Here are examples. It was recently reported that the Defense Department rewards no-bid work to small contracts for repairs at military bases costing taxpayers $148 million more than they were competed for. This is in 1 year on repair contracts. That is just on the repair of small items on military bases. We could save $148 million a year. Federal funds were spent by the State of Wisconsin, $47.5 million, on two Spanish-made passenger trains, no competitive bid. The Legal Services Corporation, 37 out of 38 consultant contracts had not been competitively bid. The Department of Interior inspector general issued a report on sole-source contracting within the Department of Interior total savings; $44.5 million, had they used competitive bidding.

If we go through all of the agencies, what we come up with is a potential savings of billions and billions of dollars; as a matter of fact, enough to extend this same bill for 7 months, if we use competitive bidding. But that will not be considered important. It is going to be too important to do that so we will borrow the money from our children.

Let's look at ourselves. In 2010, the legislative branch received $4.7 billion in discretionary funding, a 6-percent increase over last year. Do we know of any other people who got those kinds of increases who work in small business or private enterprise in a down economy? Last year and this year alone, every day without this bill we are adding $4.3 billion to our debt a day. Is that an emergency? I think that is the real emergency, that we are absolutely stealing opportunity from our children and grandchildren.

When Members of the Senate or the House don't utilize all their funds--and I average turning back about $600,000 a year--that money does not go back to the Treasury. It is consumed in other areas of the legislative branch. There is a disincentive for Members to be efficient with the dollars they are allotted as they represent their individual States.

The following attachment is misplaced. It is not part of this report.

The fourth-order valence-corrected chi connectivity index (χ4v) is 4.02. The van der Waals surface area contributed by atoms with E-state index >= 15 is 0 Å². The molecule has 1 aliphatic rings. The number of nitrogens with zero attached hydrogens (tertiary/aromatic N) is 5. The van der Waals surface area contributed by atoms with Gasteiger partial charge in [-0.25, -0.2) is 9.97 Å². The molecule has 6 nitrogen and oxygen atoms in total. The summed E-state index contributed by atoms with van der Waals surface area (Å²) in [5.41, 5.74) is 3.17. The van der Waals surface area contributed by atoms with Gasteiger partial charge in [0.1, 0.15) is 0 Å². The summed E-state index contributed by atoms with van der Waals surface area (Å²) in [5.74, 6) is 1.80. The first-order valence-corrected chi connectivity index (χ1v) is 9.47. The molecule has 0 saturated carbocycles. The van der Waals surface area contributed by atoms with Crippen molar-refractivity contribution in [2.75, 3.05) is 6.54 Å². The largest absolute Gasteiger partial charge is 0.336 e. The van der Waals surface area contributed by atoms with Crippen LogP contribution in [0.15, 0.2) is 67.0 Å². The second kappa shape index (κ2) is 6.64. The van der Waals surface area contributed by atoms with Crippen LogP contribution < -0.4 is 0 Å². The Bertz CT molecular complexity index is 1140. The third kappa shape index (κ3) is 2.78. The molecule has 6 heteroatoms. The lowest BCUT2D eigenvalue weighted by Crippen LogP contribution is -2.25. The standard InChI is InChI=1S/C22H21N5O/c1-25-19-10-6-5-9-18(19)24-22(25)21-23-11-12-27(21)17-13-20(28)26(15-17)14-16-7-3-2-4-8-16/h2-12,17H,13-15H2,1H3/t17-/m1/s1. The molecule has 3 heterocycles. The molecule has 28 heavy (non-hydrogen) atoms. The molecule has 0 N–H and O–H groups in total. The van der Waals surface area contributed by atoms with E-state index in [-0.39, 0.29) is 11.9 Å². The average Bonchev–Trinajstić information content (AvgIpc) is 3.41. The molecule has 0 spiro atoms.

We ought to change that. There ought to be an incentive to be efficient. We ought to change it to where whatever we turn back goes to retire the debt, not goes back to spend on something that is not a priority.

If you look at the Department of Agriculture, for which one of my amendments will have some recommended eliminations, there are hundreds of millions of dollars that are wasted every year. But when we offer an
amendment that is going to have a program that both the Bush administration and the Obama administration have recommended be removed, we are going to have people say: Oh, no, you can't do that because maybe 1,000 people or 1,500 people want that gravy train, when we have 10 million people unemployed. So we are going to keep the gravy train for the small numbers and borrow the money from our children and grandchildren to take care of unemployment benefits.

In 2009, the Department of Agriculture made errors in payments and overpaid by $4.2 billion in that year alone. Think about that. That is just the Department of Agriculture. Should we not eliminate that to pay for unemployment insurance or should we borrow from our children? Which is it we should do? Should we make the hard choice and force the Department of Agriculture to clean up its act or should we borrow the money from our kids? It is a lot easier to just borrow it from our kids. Then we do not have to work. Oh, by the way, we do not get any of the complaints from the administration that: You are making our job too hard--let alone the fact that they are not efficient and oftentimes not effective.